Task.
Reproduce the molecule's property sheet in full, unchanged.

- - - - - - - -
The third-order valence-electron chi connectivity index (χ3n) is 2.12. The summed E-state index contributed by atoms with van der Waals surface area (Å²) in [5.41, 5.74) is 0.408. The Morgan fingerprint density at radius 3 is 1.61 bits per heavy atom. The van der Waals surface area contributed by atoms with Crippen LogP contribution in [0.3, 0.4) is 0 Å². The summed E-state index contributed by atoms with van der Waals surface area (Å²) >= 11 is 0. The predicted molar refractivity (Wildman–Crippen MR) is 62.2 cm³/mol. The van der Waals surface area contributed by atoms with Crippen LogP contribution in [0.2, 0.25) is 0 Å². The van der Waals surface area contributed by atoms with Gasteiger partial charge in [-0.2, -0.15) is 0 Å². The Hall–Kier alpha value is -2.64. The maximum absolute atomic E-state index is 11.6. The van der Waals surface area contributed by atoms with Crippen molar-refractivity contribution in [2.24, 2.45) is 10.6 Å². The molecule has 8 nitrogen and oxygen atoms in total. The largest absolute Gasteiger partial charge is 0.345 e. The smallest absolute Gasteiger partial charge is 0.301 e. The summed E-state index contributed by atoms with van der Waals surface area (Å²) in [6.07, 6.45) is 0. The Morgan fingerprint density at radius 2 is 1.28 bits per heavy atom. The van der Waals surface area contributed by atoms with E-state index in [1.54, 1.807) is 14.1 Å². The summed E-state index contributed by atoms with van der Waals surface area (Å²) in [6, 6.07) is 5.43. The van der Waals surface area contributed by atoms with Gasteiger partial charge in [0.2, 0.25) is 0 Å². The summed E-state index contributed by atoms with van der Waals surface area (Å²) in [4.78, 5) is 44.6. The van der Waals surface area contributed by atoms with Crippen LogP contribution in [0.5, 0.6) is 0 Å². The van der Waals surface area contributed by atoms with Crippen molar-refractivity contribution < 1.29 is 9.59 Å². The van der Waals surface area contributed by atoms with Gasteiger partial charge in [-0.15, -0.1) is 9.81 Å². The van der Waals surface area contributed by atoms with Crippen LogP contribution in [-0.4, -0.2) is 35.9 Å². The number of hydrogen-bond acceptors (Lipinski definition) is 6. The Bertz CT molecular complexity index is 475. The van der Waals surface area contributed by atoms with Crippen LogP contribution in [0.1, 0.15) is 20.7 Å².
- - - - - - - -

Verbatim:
The third-order valence-electron chi connectivity index (χ3n) is 2.12. The summed E-state index contributed by atoms with van der Waals surface area (Å²) in [5.41, 5.74) is 0.408. The Morgan fingerprint density at radius 3 is 1.61 bits per heavy atom. The van der Waals surface area contributed by atoms with Crippen LogP contribution in [0.3, 0.4) is 0 Å². The summed E-state index contributed by atoms with van der Waals surface area (Å²) >= 11 is 0. The predicted molar refractivity (Wildman–Crippen MR) is 62.2 cm³/mol. The van der Waals surface area contributed by atoms with Crippen LogP contribution in [0.2, 0.25) is 0 Å². The van der Waals surface area contributed by atoms with Gasteiger partial charge in [-0.2, -0.15) is 0 Å². The Hall–Kier alpha value is -2.64. The maximum absolute atomic E-state index is 11.6. The van der Waals surface area contributed by atoms with Crippen molar-refractivity contribution in [2.24, 2.45) is 10.6 Å². The molecule has 8 nitrogen and oxygen atoms in total. The largest absolute Gasteiger partial charge is 0.345 e. The smallest absolute Gasteiger partial charge is 0.301 e. The summed E-state index contributed by atoms with van der Waals surface area (Å²) in [6.07, 6.45) is 0. The Morgan fingerprint density at radius 2 is 1.28 bits per heavy atom. The van der Waals surface area contributed by atoms with E-state index in [1.54, 1.807) is 14.1 Å². The summed E-state index contributed by atoms with van der Waals surface area (Å²) in [6, 6.07) is 5.43. The van der Waals surface area contributed by atoms with Gasteiger partial charge in [0.2, 0.25) is 0 Å². The summed E-state index contributed by atoms with van der Waals surface area (Å²) in [4.78, 5) is 44.6. The van der Waals surface area contributed by atoms with Crippen LogP contribution in [0.5, 0.6) is 0 Å². The van der Waals surface area contributed by atoms with Crippen molar-refractivity contribution < 1.29 is 9.59 Å². The van der Waals surface area contributed by atoms with Gasteiger partial charge in [-0.15, -0.1) is 9.81 Å². The van der Waals surface area contributed by atoms with Crippen LogP contribution in [-0.4, -0.2) is 35.9 Å². The number of hydrogen-bond acceptors (Lipinski definition) is 6. The Bertz CT molecular complexity index is 475. The van der Waals surface area contributed by atoms with Crippen LogP contribution in [0.1, 0.15) is 20.7 Å².